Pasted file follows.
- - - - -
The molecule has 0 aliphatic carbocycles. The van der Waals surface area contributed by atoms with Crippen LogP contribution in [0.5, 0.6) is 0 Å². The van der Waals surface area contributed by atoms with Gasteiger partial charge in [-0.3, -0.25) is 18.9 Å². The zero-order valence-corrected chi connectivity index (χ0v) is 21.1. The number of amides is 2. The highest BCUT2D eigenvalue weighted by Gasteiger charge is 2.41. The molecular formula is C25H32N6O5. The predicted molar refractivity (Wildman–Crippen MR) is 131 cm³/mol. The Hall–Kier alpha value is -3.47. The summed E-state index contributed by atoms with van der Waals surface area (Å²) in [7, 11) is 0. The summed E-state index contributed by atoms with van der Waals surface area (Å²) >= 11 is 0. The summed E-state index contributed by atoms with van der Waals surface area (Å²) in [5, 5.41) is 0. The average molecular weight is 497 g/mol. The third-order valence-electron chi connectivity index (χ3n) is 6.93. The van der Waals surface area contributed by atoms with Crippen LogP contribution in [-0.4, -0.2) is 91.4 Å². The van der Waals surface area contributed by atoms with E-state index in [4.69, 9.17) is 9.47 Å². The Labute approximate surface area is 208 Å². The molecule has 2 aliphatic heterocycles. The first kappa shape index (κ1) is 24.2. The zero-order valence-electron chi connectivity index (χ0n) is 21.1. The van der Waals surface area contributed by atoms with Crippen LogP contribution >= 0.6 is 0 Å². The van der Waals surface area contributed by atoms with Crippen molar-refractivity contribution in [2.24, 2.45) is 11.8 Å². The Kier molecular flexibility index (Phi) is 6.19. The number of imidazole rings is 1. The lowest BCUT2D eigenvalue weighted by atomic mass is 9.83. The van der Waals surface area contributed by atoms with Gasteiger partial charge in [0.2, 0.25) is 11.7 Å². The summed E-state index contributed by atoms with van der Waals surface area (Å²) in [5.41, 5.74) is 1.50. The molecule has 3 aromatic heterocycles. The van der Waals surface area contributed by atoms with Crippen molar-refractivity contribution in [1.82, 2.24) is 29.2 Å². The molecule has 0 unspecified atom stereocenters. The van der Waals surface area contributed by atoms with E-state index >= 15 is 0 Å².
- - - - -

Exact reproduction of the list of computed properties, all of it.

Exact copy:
The molecule has 0 aliphatic carbocycles. The van der Waals surface area contributed by atoms with Crippen LogP contribution in [0.5, 0.6) is 0 Å². The van der Waals surface area contributed by atoms with Gasteiger partial charge in [-0.3, -0.25) is 18.9 Å². The zero-order valence-corrected chi connectivity index (χ0v) is 21.1. The number of amides is 2. The highest BCUT2D eigenvalue weighted by Gasteiger charge is 2.41. The molecular formula is C25H32N6O5. The predicted molar refractivity (Wildman–Crippen MR) is 131 cm³/mol. The Hall–Kier alpha value is -3.47. The summed E-state index contributed by atoms with van der Waals surface area (Å²) in [7, 11) is 0. The summed E-state index contributed by atoms with van der Waals surface area (Å²) >= 11 is 0. The summed E-state index contributed by atoms with van der Waals surface area (Å²) in [5, 5.41) is 0. The average molecular weight is 497 g/mol. The third-order valence-electron chi connectivity index (χ3n) is 6.93. The van der Waals surface area contributed by atoms with Crippen LogP contribution in [-0.4, -0.2) is 91.4 Å². The van der Waals surface area contributed by atoms with E-state index in [4.69, 9.17) is 9.47 Å². The Labute approximate surface area is 208 Å². The molecule has 2 aliphatic heterocycles. The first kappa shape index (κ1) is 24.2. The zero-order valence-electron chi connectivity index (χ0n) is 21.1. The van der Waals surface area contributed by atoms with Crippen LogP contribution >= 0.6 is 0 Å². The van der Waals surface area contributed by atoms with Crippen molar-refractivity contribution in [2.24, 2.45) is 11.8 Å². The Kier molecular flexibility index (Phi) is 6.19. The number of imidazole rings is 1. The lowest BCUT2D eigenvalue weighted by atomic mass is 9.83. The van der Waals surface area contributed by atoms with Gasteiger partial charge in [0.2, 0.25) is 11.7 Å². The summed E-state index contributed by atoms with van der Waals surface area (Å²) in [5.41, 5.74) is 1.50. The molecule has 3 aromatic heterocycles. The van der Waals surface area contributed by atoms with Crippen molar-refractivity contribution in [1.82, 2.24) is 29.2 Å². The molecule has 0 unspecified atom stereocenters. The van der Waals surface area contributed by atoms with E-state index >= 15 is 0 Å².